Politicians talk openly of executing LGBTQ Americans

Cattle car at Birkenau, part of the Auschwitz concentration camp. Photo by Rob Archer.

Cattle car at Birkenau, part of the Auschwitz concentration camp. In these, Nazis shipped Jews and “undesirables” to their deaths. Photo by Rob Archer.

Several politicians recently have been caught raising the idea that LGBTQ Americans should be killed or executed. That these statements are being made in the open is a disturbing trend. How far will it go? Will they start talking about “camps” for “undesirables”?

In Florida, Mark Hill is heard on tape laughing about a suggestion that, because the Bible allegedly calls for the death of gay men, legislation should be introduced that would execute gay people for their “crime.”

In Alabama, Mayor Mark Chambers of Carbon Hill in a Facebook rant complained that the only way to “solve” the “problem” of gay people is to kill them. When called out on it, he doubled down. No remorse, no apology.

Already in America, we have a version of concentration camps where migrants are being kept in overcrowded, unhealthy conditions, and people – including children – are dying as a result. With minimal outcry, I might add.

We seem to be primed, as the German people were, to accept the idea of wholesale killing of groups of people as a solution.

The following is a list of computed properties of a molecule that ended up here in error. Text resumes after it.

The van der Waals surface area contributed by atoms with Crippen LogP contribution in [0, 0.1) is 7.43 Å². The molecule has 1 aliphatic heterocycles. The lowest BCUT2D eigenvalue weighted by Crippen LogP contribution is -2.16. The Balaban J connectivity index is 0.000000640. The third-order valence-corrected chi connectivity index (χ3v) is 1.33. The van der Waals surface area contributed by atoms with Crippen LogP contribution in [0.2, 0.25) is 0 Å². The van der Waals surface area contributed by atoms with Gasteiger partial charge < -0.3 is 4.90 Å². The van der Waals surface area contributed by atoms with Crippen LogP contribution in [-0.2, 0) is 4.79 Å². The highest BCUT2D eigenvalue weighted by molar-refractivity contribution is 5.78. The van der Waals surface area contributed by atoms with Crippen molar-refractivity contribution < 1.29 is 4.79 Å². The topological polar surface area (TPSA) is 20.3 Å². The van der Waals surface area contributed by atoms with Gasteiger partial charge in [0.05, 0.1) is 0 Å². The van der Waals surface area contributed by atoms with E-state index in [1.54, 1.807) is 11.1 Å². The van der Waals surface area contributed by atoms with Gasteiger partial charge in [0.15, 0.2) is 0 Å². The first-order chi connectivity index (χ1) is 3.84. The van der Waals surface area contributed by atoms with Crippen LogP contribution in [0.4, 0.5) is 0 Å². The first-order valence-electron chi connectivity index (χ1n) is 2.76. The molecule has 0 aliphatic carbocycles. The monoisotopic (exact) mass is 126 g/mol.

As the national psyche hardens, it will take so much more to un-harden than just talk or reason. And that scares the living hell out of me. Germany had to be utterly destroyed to loosen the grip of people who firmly believed it was right to kill Jews, gays, Soviet POWs, Roma, and the handicapped.

Is it already too late?

So many questions

So many questions.

For two years, the president and his supporters said Mueller was a “bad cop,” and his team was filled with evil people who couldn’t be trusted. Does that mean Mueller’s alleged findings are suspect? What are the people who attacked Mueller saying today? Are they taking it all back?

Trump yet again said the Mueller investigation was “illegal.” If so, does that mean we should throw out the findings and do the probe over again?